The New Haven Fire Department was last in the news a few years ago when white firefighters won their case in the U.S. Supreme Court because the department threw out their test scores. That was the case involving Sonia Sotomayor, forcing her to explain why she ruled against the plaintiffs in what was actually a very complicated case under the civil rights laws. This New Haven firefighters case involves a bad romantic relationship that cost this guy his job.
The case is Crenshaw v. City of New Haven, a summary order decided on June 21. Crenshaw dated a woman named Townsend while he was studying to become a fireman. He was on the certified list for a position. When the relationship ended, Williams said bad stuff 'bout Crenshaw, like he had threatened to kill fire commissioners because he had been previously denied a position with the department. While the City made plaintiff a conditional offer of employment, he failed the background check after Townsend bad-mouthed Crenshaw to the hiring people in order to prevent Crenshaw from getting the job. The City also discovered that plaintiff was not forthcoming about prior drug use and his outstanding debts.
The Court of Appeals (Pooler, Sack and Lynch) says Crenshaw has no case. To the uninitiated, plaintiff got the shaft. His best claim is under the due process clause, but these cases are very difficult to win, as any plaintiffs' civil rights lawyer will tell you. Plaintiff did not have a concrete right to the position, only a unilateral expectation for the position, so there is no property interest. That's been the legal standard since at least 1972. While you can bring a "loss of reputation" claim under the due process claim (these are known as "stigma plus" claims), the federal courts have made it so difficult to win these cases that you probably should not even show up for oral argument. Crenshaw loses the stigma-plus claim because the City made no stigmatizing claims about him in denying him the position, and nothing bad was said about him in public to cause any stigma. While Townsend sent an anonymous letter to the City about Crenshaw, the City did not repeat these false statements or make them public. So while Crenshaw got a raw deal, the Constitution sometimes provides no relief for a raw deal.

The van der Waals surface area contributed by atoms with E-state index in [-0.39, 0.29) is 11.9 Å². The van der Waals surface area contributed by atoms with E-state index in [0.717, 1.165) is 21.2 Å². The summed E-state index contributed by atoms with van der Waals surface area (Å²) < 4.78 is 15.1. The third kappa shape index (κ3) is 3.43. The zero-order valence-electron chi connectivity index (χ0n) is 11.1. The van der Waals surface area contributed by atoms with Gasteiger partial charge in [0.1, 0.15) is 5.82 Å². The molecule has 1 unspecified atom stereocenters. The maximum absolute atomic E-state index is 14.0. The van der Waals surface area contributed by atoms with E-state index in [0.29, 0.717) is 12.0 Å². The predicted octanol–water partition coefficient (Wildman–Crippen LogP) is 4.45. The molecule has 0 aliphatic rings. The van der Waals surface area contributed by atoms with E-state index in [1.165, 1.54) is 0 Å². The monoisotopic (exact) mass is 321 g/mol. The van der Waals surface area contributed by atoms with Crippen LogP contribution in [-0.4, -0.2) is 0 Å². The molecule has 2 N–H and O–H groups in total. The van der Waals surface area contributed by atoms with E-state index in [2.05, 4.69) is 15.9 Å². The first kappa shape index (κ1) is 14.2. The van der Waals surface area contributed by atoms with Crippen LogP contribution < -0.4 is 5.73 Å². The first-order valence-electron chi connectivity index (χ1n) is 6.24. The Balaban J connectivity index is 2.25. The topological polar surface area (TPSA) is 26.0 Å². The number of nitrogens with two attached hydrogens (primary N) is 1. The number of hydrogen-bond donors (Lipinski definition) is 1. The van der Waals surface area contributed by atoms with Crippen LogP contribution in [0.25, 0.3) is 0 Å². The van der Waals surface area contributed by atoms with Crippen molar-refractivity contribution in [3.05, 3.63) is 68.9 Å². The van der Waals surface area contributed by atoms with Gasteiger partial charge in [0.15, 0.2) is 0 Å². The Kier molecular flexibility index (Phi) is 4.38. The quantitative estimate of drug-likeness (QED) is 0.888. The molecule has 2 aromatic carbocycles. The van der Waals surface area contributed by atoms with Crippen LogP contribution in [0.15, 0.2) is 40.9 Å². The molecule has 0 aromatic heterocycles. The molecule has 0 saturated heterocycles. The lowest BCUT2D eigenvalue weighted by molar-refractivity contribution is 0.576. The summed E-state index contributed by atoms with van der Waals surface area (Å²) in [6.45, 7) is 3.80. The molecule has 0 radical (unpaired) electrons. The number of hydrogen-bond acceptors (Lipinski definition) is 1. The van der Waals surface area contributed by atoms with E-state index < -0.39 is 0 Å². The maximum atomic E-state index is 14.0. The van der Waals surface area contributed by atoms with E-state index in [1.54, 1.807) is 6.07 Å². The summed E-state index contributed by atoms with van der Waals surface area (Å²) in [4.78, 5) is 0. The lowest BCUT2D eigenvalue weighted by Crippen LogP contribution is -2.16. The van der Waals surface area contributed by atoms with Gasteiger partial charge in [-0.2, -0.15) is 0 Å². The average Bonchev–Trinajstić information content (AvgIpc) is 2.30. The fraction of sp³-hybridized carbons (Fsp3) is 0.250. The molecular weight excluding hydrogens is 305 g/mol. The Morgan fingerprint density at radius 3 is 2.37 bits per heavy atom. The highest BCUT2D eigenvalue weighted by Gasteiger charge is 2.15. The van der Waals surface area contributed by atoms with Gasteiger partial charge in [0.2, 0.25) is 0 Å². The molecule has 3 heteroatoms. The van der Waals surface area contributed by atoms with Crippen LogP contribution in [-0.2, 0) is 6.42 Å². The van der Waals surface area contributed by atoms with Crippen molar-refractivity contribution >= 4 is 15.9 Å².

This case includes a footnote with a good practice tip. The lawyer's brief said that plaintiff incorporated all the arguments that he made in his district court memorandum of law. This may have been done in an exercise of caution, but the Court of Appeals doesn't like this because any good arguments should be in the appellate brief. The appellate court does not want to be rummaging through the file looking for the lower court brief. Any arguments that were in the district court brief but not in the appellate brief are waived, the Court says.